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Centifolias + Mosses

Show illustration of Centifolias + Mosses
'Tour de Malakoff', 'William Lobb'

First developed by Dutch nurserymen in the late 16 th century Rosa Centifolia was said to have more than 100 petals and its rounded shape gave rise to its English name of the ‘Cabbage Rose’. In John Gerard’s Herball (London 1597), it is also described as ‘The Great Holland Rose’ and ‘The Province Rose’ (from Provence, France, where it was extensively grown). R. centifolia is a complex hybrid, believed to be derived, in the main, from Gallica and Damask parents.

17 th century English portrait painters were fond of including Centifolia roses in their portraits as symbols of the beauty of their noble female sitters. Towards the end of the 17 th century, a ‘sport’ from this rose appeared with interesting ‘mossy’ chracteristics and became known as R. muscosa. The flower stem, calyx and sepals are covered in small glandular structures that resemble moss, but smell of pine-leaves. A similar sport was discovered on the ‘Autumn Damask’ rose and became the ancestor of a new sub-race of roses called MOSS ROSES.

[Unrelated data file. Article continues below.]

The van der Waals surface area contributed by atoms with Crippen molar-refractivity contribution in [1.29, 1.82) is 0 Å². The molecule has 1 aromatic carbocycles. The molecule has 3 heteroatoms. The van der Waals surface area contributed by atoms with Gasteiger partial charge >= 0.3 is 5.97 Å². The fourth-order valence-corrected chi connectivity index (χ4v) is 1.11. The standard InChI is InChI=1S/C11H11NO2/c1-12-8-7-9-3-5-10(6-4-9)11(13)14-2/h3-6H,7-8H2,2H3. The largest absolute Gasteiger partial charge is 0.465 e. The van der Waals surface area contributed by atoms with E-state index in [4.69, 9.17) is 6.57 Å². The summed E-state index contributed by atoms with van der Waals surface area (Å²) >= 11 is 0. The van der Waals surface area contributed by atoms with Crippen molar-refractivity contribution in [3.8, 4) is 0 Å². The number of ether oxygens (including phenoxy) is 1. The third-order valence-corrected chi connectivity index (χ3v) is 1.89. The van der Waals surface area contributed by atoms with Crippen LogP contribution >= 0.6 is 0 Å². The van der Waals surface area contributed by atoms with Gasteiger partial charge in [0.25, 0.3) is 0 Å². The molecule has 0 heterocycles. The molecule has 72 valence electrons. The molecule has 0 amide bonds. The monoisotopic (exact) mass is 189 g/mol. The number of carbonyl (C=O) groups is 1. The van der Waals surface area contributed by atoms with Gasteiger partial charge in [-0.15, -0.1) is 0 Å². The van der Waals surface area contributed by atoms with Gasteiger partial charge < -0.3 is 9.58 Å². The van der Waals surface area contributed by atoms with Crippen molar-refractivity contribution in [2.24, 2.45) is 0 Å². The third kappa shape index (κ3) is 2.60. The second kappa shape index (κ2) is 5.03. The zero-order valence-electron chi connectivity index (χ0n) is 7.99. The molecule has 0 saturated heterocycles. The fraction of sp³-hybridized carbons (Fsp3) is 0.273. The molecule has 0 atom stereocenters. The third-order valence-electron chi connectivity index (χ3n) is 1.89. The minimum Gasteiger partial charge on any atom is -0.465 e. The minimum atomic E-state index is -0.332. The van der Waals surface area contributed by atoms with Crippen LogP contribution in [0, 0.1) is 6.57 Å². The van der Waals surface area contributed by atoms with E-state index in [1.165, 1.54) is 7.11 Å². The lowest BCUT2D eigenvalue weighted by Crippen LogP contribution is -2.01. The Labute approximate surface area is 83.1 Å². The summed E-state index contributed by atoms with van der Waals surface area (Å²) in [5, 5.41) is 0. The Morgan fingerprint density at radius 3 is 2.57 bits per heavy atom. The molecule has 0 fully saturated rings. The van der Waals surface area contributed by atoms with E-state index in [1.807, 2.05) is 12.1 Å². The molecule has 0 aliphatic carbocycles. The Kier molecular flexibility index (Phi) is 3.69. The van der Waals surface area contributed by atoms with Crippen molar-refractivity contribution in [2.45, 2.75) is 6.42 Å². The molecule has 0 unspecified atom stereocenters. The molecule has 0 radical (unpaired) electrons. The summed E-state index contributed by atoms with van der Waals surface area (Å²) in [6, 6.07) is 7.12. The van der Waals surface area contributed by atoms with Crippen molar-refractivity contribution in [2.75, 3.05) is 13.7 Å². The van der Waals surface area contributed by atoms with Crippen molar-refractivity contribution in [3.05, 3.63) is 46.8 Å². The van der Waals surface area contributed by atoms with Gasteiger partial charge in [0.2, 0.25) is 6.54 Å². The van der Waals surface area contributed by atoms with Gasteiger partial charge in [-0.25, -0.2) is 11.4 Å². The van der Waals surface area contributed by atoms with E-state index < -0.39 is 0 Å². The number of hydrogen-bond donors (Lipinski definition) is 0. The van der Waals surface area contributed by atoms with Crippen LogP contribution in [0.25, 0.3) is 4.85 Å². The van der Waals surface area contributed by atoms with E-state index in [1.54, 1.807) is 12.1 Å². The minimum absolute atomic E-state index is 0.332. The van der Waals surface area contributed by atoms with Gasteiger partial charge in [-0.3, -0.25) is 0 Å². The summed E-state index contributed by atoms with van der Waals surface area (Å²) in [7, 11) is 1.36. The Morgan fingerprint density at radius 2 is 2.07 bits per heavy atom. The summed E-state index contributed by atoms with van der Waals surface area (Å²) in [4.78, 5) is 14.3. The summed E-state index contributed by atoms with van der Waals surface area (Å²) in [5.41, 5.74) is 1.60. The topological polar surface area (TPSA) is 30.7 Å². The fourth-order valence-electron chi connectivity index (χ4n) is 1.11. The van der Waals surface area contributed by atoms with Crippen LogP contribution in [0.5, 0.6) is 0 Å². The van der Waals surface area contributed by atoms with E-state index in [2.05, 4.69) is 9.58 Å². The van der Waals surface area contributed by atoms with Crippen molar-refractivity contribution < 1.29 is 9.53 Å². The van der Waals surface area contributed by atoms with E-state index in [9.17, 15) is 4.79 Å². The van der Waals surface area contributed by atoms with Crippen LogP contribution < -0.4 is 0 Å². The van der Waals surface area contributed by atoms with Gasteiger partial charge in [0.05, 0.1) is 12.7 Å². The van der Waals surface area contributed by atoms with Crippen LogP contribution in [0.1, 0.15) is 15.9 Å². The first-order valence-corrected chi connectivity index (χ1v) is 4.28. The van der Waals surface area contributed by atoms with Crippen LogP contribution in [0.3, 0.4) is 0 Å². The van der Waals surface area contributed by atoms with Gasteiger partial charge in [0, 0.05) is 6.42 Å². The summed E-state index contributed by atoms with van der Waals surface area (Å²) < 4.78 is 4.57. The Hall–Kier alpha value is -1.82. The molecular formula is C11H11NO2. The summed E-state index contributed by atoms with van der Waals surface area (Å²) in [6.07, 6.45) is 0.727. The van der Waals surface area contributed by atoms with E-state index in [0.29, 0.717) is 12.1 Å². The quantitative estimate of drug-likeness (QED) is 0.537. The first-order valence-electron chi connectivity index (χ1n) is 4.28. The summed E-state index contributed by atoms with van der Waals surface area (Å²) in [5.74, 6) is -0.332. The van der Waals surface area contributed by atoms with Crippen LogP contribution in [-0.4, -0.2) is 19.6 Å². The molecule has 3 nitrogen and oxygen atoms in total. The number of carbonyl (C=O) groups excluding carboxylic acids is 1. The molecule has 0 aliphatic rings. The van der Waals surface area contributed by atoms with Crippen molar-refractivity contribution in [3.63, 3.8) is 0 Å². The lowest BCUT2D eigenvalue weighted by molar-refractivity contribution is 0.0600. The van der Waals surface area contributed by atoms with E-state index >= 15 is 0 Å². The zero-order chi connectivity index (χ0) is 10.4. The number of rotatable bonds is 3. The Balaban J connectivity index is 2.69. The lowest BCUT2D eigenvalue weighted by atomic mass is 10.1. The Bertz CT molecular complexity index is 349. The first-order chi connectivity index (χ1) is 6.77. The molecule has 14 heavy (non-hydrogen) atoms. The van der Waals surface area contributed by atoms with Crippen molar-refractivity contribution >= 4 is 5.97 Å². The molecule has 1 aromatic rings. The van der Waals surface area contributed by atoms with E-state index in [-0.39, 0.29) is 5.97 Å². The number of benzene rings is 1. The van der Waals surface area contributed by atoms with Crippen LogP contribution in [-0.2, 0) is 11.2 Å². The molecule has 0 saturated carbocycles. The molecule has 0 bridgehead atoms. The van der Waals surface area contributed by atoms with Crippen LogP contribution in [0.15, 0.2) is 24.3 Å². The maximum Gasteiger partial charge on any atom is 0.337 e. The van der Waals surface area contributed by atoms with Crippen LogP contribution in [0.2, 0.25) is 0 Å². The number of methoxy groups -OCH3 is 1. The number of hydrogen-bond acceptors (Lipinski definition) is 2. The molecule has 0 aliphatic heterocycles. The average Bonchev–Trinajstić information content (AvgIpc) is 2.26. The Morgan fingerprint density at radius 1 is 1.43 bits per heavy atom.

Show illustration of Centifolias + Mosses
'Tour de Malakoff', 'William Lobb'

 

© Historic Roses Group 2009